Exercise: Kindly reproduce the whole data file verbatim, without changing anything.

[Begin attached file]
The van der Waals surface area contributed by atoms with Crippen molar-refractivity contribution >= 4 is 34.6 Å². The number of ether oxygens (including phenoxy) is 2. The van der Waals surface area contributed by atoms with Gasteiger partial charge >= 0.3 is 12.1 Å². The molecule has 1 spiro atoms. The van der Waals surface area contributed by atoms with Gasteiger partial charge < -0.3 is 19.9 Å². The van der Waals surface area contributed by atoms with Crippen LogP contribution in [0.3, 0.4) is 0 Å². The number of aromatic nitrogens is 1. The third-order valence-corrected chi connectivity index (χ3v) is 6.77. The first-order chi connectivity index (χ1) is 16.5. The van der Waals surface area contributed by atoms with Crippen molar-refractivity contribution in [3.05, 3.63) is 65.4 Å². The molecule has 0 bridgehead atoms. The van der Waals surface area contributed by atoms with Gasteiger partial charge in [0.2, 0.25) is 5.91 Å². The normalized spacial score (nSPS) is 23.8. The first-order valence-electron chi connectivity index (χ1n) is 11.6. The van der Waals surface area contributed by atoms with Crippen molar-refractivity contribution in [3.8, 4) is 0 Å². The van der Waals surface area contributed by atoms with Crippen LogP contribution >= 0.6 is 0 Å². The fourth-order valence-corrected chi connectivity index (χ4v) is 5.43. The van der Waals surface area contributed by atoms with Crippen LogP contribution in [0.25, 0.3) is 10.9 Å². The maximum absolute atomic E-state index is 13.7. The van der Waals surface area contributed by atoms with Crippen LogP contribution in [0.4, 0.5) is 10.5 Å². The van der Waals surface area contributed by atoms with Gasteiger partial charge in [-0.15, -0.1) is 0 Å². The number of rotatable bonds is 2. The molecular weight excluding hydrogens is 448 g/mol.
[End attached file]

The van der Waals surface area contributed by atoms with Crippen molar-refractivity contribution >= 4 is 34.6 Å². The number of ether oxygens (including phenoxy) is 2. The van der Waals surface area contributed by atoms with Gasteiger partial charge >= 0.3 is 12.1 Å². The molecule has 1 spiro atoms. The van der Waals surface area contributed by atoms with Gasteiger partial charge < -0.3 is 19.9 Å². The van der Waals surface area contributed by atoms with Crippen LogP contribution in [0.3, 0.4) is 0 Å². The number of aromatic nitrogens is 1. The third-order valence-corrected chi connectivity index (χ3v) is 6.77. The first-order chi connectivity index (χ1) is 16.5. The van der Waals surface area contributed by atoms with Crippen molar-refractivity contribution in [3.05, 3.63) is 65.4 Å². The molecule has 0 bridgehead atoms. The van der Waals surface area contributed by atoms with Gasteiger partial charge in [0.2, 0.25) is 5.91 Å². The normalized spacial score (nSPS) is 23.8. The first-order valence-electron chi connectivity index (χ1n) is 11.6. The van der Waals surface area contributed by atoms with Crippen molar-refractivity contribution in [3.8, 4) is 0 Å². The van der Waals surface area contributed by atoms with Crippen LogP contribution >= 0.6 is 0 Å². The fourth-order valence-corrected chi connectivity index (χ4v) is 5.43. The van der Waals surface area contributed by atoms with Crippen LogP contribution in [0.25, 0.3) is 10.9 Å². The maximum absolute atomic E-state index is 13.7. The van der Waals surface area contributed by atoms with Crippen LogP contribution in [0.4, 0.5) is 10.5 Å². The van der Waals surface area contributed by atoms with Gasteiger partial charge in [-0.15, -0.1) is 0 Å². The number of rotatable bonds is 2. The molecular weight excluding hydrogens is 448 g/mol.